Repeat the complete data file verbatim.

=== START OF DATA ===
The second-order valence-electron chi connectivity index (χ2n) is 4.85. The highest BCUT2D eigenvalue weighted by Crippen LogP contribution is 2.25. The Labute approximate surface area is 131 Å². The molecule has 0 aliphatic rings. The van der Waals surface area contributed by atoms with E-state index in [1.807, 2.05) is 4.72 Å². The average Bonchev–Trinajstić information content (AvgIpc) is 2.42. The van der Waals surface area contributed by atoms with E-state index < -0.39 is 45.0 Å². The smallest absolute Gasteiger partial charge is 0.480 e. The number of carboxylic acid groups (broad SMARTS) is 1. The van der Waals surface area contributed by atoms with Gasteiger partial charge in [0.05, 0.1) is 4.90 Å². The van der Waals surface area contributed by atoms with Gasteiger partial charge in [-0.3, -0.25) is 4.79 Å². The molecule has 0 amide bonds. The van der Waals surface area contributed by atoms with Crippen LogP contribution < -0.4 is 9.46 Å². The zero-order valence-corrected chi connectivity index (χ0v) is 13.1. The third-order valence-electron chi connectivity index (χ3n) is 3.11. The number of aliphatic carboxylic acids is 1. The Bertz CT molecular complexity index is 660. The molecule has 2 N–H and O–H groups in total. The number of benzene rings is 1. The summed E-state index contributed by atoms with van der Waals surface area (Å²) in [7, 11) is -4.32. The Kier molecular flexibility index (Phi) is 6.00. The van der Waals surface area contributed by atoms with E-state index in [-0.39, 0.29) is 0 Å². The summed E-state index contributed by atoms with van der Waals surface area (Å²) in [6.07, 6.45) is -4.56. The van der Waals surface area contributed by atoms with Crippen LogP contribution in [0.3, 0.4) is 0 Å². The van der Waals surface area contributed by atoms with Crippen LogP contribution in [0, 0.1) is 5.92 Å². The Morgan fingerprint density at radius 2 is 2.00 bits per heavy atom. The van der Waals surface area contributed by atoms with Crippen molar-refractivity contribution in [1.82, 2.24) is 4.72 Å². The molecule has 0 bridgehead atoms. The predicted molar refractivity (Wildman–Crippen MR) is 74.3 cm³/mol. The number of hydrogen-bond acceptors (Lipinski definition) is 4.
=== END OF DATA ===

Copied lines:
The second-order valence-electron chi connectivity index (χ2n) is 4.85. The highest BCUT2D eigenvalue weighted by Crippen LogP contribution is 2.25. The Labute approximate surface area is 131 Å². The molecule has 0 aliphatic rings. The van der Waals surface area contributed by atoms with E-state index in [1.807, 2.05) is 4.72 Å². The average Bonchev–Trinajstić information content (AvgIpc) is 2.42. The van der Waals surface area contributed by atoms with E-state index < -0.39 is 45.0 Å². The smallest absolute Gasteiger partial charge is 0.480 e. The number of carboxylic acid groups (broad SMARTS) is 1. The van der Waals surface area contributed by atoms with Gasteiger partial charge in [0.05, 0.1) is 4.90 Å². The van der Waals surface area contributed by atoms with Gasteiger partial charge in [-0.3, -0.25) is 4.79 Å². The molecule has 0 amide bonds. The van der Waals surface area contributed by atoms with Crippen LogP contribution < -0.4 is 9.46 Å². The zero-order valence-corrected chi connectivity index (χ0v) is 13.1. The third-order valence-electron chi connectivity index (χ3n) is 3.11. The number of aliphatic carboxylic acids is 1. The Bertz CT molecular complexity index is 660. The molecule has 2 N–H and O–H groups in total. The number of benzene rings is 1. The summed E-state index contributed by atoms with van der Waals surface area (Å²) in [7, 11) is -4.32. The Kier molecular flexibility index (Phi) is 6.00. The van der Waals surface area contributed by atoms with E-state index in [-0.39, 0.29) is 0 Å². The summed E-state index contributed by atoms with van der Waals surface area (Å²) in [6.07, 6.45) is -4.56. The van der Waals surface area contributed by atoms with Crippen LogP contribution in [0.3, 0.4) is 0 Å². The van der Waals surface area contributed by atoms with Crippen LogP contribution in [0, 0.1) is 5.92 Å². The Morgan fingerprint density at radius 2 is 2.00 bits per heavy atom. The van der Waals surface area contributed by atoms with Crippen molar-refractivity contribution in [1.82, 2.24) is 4.72 Å². The molecule has 0 bridgehead atoms. The predicted molar refractivity (Wildman–Crippen MR) is 74.3 cm³/mol. The number of hydrogen-bond acceptors (Lipinski definition) is 4.